Dominican Sisters of Adrian: ‘Catholic Charities Cuts Ribbon for New Child Advocacy Center Facility in Adrian’
February 1, 2018, Adrian, Michigan – Children from Adrian who suffer abuse will no longer have to bear the added trauma of repeating their story countless times to law enforcement officials and counselors, thanks to the new Child Advocacy Center (CAC) of Catholic Charities of Jackson, Lenawee, and Hillsdale County.
Catholic Charities showcased its new facility and hosted an official ribbon-cutting ceremony January 26. Attending were Catholic Charities staff and board members, as well as interested and concerned community members – including Sister Pam Millenbach, OP, who ministers at the facility, and several other Adrian Dominican Sisters. Before and after the formal ceremony, community members had the opportunity to tour the new facility.
The Adrian-based CAC serves as a base where professionals – law enforcement officers, representatives from the prosecutor’s office, counselors, and public health officials – can coordinate their efforts so traumatized children only have to tell their story once. Meetings between the child and a forensic interviewer are videotaped so other concerned agencies have access to the information revealed in the interview. The multi-disciplined team can then work together to decide on the most effective ways to help the child and his or her family, and to proceed with investigations and legal action against the abuser.
The CAC is a collaborative effort of the Lenawee County law enforcement agencies, the Lenawee County Prosecutor’s Office, Child Protective Services, ProMedica, the University of Michigan Child Protective Team, and Catholic Charities. The CAC also received financial support from local organizations, including the Adrian Dominican Sisters, in the form of a Ministry Trust grant.
Sister Pam, who ministers in foster care for Catholic Charities in Adrian, affirmed the need to limit the trauma that children often face when repeating the story of their abuse. The CAC facility is designed not only to streamline the process of informing professionals of the child’s experience, but also to help the child and family members feel safe. The building includes a sunny, brightly colored playroom where children can relax and feel safe, Sister Pam explained.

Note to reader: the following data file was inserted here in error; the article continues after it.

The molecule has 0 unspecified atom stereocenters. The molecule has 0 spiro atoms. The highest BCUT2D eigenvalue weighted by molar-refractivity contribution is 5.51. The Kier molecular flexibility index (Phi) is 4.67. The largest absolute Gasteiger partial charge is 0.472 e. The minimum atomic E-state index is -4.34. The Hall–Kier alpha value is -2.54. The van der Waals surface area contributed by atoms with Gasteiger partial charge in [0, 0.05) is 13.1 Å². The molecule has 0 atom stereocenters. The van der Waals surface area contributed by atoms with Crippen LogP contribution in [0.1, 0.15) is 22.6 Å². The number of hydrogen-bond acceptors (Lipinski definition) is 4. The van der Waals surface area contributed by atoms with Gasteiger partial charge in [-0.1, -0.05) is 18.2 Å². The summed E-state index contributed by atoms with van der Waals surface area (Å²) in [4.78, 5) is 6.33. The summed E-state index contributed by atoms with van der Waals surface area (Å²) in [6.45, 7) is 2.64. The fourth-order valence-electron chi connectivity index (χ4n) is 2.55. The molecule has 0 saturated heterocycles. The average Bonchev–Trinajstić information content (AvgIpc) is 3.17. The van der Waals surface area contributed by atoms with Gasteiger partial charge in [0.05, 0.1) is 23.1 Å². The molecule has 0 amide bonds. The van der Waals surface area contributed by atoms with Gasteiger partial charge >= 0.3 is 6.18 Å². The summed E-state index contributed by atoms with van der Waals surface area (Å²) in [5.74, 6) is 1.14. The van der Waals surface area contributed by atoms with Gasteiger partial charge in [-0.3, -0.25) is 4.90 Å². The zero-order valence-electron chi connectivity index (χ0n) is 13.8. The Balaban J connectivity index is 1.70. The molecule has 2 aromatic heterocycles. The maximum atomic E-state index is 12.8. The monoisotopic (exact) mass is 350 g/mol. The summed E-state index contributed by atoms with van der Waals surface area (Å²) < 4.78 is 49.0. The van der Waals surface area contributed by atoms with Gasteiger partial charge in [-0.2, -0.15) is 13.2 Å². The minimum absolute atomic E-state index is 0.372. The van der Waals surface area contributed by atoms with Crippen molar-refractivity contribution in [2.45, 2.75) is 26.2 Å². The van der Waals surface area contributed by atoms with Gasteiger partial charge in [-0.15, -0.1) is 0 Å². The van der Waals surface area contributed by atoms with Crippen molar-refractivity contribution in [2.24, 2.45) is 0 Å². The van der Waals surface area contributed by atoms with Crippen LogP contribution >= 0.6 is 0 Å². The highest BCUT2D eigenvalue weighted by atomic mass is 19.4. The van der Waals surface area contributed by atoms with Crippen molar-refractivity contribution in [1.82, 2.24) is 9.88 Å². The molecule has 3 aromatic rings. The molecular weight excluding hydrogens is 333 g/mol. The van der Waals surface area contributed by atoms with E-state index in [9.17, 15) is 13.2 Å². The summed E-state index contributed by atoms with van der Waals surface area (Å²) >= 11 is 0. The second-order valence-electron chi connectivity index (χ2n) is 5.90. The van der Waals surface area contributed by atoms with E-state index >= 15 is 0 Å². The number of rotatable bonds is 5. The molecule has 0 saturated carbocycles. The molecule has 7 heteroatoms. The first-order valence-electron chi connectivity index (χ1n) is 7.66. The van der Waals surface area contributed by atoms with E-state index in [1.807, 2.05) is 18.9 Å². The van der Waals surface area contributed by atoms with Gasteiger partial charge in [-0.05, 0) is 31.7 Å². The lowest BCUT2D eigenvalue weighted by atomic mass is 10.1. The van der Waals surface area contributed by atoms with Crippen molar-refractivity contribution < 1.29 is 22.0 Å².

Sister Pam noted that children have already made use of the new CAC facility.
Sister Barbara Jean Quincey, OP, a member of the Board of Catholic Charities and a resident of Jackson, Michigan, spoke of the effectiveness of the CAC program, which has been in place in Jackson for about two years. CAC “has made it easier for the kids because they haven’t had to tell their story to six different people,” Sister Barbara explained. “[The professionals] all watch one interview. It’s wonderful that they can do this as a seamless garment,” she said.
Sister Barbara estimated that about 250 abused children and their families are served by the CAC in Jackson every year. “Jackson and Adrian are both full of abused children,” she said. “It breaks my heart and I’m so glad that Catholic Charities is able to do something about that and that the community is able to help them.” Retired after 46 years as a teacher, she said she is very dedicated to children and is appalled by the way they are so often treated.
As a member of the Board, Sister Barbara is involved in many of Catholic Charities’ programs, most notably its fundraising efforts. Events such as the upcoming St. Patrick’s Day lunch box sale raise money to offset the many services that the organization provides for free to those who can’t afford them.
“We don’t ask what their religion is,” Sister Barbara said. “It’s Catholic Charities, but it’s for everyone. It doesn’t matter if you’re rich or poor, if you can afford our services or can’t. If you need them, we will help you.”